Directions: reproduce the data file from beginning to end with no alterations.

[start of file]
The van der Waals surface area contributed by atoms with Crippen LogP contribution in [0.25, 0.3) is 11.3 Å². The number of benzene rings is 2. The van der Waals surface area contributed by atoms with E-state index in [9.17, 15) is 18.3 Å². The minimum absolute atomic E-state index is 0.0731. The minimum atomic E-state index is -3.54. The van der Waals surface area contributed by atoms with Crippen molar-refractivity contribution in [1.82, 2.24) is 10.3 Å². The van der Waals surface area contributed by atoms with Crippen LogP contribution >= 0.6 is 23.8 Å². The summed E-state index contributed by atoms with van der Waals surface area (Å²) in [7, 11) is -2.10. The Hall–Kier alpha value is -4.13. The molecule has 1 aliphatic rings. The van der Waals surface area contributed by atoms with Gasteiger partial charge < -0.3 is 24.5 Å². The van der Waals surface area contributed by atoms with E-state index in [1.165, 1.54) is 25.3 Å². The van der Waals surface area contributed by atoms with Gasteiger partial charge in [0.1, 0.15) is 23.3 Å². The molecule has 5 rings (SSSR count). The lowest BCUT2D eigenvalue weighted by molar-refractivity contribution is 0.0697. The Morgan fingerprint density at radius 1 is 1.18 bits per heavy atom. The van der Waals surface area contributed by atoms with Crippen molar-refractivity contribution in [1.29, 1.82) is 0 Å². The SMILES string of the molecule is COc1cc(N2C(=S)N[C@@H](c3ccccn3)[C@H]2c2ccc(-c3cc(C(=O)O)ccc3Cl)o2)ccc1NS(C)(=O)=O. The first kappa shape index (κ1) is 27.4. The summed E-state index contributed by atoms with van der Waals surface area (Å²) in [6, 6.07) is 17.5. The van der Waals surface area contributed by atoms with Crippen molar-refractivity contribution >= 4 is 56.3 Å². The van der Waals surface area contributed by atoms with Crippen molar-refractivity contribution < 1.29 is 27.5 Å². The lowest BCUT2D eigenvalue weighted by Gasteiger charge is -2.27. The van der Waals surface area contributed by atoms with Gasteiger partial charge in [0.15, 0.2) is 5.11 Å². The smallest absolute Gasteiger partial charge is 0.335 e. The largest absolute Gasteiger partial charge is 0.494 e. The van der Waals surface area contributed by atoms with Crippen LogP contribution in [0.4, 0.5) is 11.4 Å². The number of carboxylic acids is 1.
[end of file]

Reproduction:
The van der Waals surface area contributed by atoms with Crippen LogP contribution in [0.25, 0.3) is 11.3 Å². The number of benzene rings is 2. The van der Waals surface area contributed by atoms with E-state index in [9.17, 15) is 18.3 Å². The minimum absolute atomic E-state index is 0.0731. The minimum atomic E-state index is -3.54. The van der Waals surface area contributed by atoms with Crippen molar-refractivity contribution in [1.82, 2.24) is 10.3 Å². The van der Waals surface area contributed by atoms with Crippen LogP contribution >= 0.6 is 23.8 Å². The summed E-state index contributed by atoms with van der Waals surface area (Å²) in [7, 11) is -2.10. The Hall–Kier alpha value is -4.13. The molecule has 1 aliphatic rings. The van der Waals surface area contributed by atoms with Gasteiger partial charge < -0.3 is 24.5 Å². The van der Waals surface area contributed by atoms with E-state index in [1.165, 1.54) is 25.3 Å². The van der Waals surface area contributed by atoms with Gasteiger partial charge in [0.1, 0.15) is 23.3 Å². The molecule has 5 rings (SSSR count). The lowest BCUT2D eigenvalue weighted by molar-refractivity contribution is 0.0697. The Morgan fingerprint density at radius 1 is 1.18 bits per heavy atom. The van der Waals surface area contributed by atoms with Crippen molar-refractivity contribution in [1.29, 1.82) is 0 Å². The SMILES string of the molecule is COc1cc(N2C(=S)N[C@@H](c3ccccn3)[C@H]2c2ccc(-c3cc(C(=O)O)ccc3Cl)o2)ccc1NS(C)(=O)=O. The first kappa shape index (κ1) is 27.4. The summed E-state index contributed by atoms with van der Waals surface area (Å²) in [6, 6.07) is 17.5. The van der Waals surface area contributed by atoms with Crippen molar-refractivity contribution >= 4 is 56.3 Å². The van der Waals surface area contributed by atoms with Crippen molar-refractivity contribution < 1.29 is 27.5 Å². The lowest BCUT2D eigenvalue weighted by Gasteiger charge is -2.27. The van der Waals surface area contributed by atoms with Gasteiger partial charge in [0.15, 0.2) is 5.11 Å². The smallest absolute Gasteiger partial charge is 0.335 e. The largest absolute Gasteiger partial charge is 0.494 e. The van der Waals surface area contributed by atoms with Crippen LogP contribution in [0.4, 0.5) is 11.4 Å². The number of carboxylic acids is 1.